Friday, July 18, 2008

Land grants decree

Cuba has published a decree that provides for the distribution of idle state lands to Cubans – individual private farmers, cooperatives of all types, state farms – who will make it produce. It’s a sound step; there’s no more surefire way to increase food production in Cuba than to put more land in the hands of the private farmers, who are the most productive.

To my memory, the first mention of this was in Raul Castro’s July 26 speech last year. So it took nearly a year to bring the idea to full legal fruition.

Private farmers that are new and have no land can be granted 13.42 hectares – in Cuba, that’s one caballeria – and those with land can have their holdings increased until they are three caballerias in size. The grants are 10 years for private farmers, 25 years for cooperatives.

The only potential snag is that there will be a tax on the use of the land, and it’s yet to be defined.

6 comments:

leftside said...

As for the tax, did you see Phil how Raul prominently mentioned the usefullness of taxes in his speech the other day? I would expect to see progressive taxation emerge as the way to regulate the limited "market"openings. "Excessive" subsidies seem to be on the way out.

Anonymous said...

it is amazing how all of you take this economic nonsense seriously

Karamchand said...

No veo que esto hecho recientemente por Raul Castro vaya a mejorar o cambiar el tópico de la producción de lo alimentos. Hay que tener en cuenta que esas tierras se entregan en usufructo, no en propiedad, por lo que son susceptibles de quitarse igualmente, algo que retiene un real interés por parte de los productores, esto es extensible al resto de la economía, ¿por qué invertir en algo que puede que mañana decidan quitarme según el capricho o el interés del gobierno?, ha sucedido y sucede, luego de invertir esfuerzos, viene el gobierno y por x o y, se hace nuevamente con l propiedad, ¿y quien puso a producir y generar frutos?, mal ¿y usted?.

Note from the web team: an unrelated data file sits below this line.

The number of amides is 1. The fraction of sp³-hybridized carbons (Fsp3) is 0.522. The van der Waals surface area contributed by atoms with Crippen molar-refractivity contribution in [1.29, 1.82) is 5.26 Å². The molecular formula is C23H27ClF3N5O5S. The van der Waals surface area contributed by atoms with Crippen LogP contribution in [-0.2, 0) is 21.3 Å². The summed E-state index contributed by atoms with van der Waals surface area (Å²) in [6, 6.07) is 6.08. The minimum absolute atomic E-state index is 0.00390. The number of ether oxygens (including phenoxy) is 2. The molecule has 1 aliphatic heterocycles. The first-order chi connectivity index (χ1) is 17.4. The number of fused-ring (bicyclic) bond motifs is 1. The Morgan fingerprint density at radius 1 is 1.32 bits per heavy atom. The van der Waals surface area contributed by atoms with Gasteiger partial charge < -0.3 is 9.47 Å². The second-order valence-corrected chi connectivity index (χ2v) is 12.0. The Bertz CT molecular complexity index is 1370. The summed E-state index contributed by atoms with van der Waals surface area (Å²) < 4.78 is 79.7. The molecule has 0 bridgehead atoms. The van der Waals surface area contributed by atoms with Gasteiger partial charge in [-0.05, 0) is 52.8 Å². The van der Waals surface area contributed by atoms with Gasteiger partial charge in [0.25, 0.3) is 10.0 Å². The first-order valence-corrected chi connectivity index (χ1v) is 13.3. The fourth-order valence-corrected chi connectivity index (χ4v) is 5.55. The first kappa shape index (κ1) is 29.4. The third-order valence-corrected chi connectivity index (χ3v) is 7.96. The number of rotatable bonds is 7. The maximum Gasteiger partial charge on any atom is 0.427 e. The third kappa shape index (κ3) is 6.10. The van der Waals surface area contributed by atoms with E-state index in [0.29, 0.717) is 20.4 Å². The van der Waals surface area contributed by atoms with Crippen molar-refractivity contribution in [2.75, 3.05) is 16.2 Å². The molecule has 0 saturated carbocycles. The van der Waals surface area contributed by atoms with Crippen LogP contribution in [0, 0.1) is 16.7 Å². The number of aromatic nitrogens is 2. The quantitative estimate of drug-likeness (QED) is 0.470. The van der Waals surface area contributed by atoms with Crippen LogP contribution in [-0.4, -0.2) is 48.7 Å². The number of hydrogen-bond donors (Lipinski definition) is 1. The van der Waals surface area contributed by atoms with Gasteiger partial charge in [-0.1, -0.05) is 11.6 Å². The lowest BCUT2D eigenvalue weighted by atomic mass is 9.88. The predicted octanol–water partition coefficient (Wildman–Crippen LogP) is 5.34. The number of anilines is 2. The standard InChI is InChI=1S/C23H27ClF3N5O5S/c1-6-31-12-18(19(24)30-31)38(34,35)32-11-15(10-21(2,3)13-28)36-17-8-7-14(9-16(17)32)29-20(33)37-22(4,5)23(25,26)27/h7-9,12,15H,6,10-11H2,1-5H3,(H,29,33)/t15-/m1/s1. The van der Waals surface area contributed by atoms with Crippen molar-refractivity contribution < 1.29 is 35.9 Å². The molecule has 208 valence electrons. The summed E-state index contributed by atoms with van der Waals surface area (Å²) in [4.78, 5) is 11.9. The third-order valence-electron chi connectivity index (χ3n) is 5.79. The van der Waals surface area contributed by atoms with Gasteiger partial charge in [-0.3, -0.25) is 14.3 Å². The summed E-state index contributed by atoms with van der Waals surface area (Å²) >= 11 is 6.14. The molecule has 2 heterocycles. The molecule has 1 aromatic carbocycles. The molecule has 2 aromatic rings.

A esto agregaría que de donde van a salir los recursos necesarios, financieros fundamentalmente, para invertir, los instrumentos, abonos, sistemas de riego, etc; ¿acaso el gobierno proveerá con créditos suficientes?, y si sale mal la cosecha, ¿quien me revierte o me protege del gasto o la inversión?. Es decir, es como si yo que vivo en Cuba, me regalasen un el crucero Reina Victoria, no se que diablos haría con él, pues ni venderlo pudiera.
Eso no resuelve el problema, como ninguna otra medida tomada hasta ahora, porque no va a la raíz del asunto.
Ya el cubano desconfía con razón del gobierno y no espera mejoras de parte de él. Cualquier mejora real, representaría el fin de ese gobierno, al que normalmente se le llama dictadura.
Si se le agrega lo de los impuestos, el panorama es más tétrico aún, de uq eimpuestos hablan, prmero tendría que haber ingres, y eso, no lo hay ni hab´ra mientras exista este sitema infuncional.

Antony said...

I think this is a reform that is overdue. I have travelled throughout Cuba mostly by bus, and was always amazed at the amount of idle land lying around, especially east of Havana. I was shocked to learn that Cuba imports such a large percentage of its food. With food prices being so high right now, I wish the Cuban farmer the best.

Anonymous said...

Karamchand is right. It is one thing to grant campesinos the "use" of land to grow crops, but has the government said anything about allowing the farmers to sell the fruit of their labor at market prices? After 49 years of experience, Cubans are correctly suspicious that the regime, out of ideloogical conviction and in desperate need to feed the hungry multitude, will confiscate the crops produced by the "campesinos emergentes."

Anna said...

Does anyone have statistics on how much land was ultimately distributed this year and to how many people?
Thanks!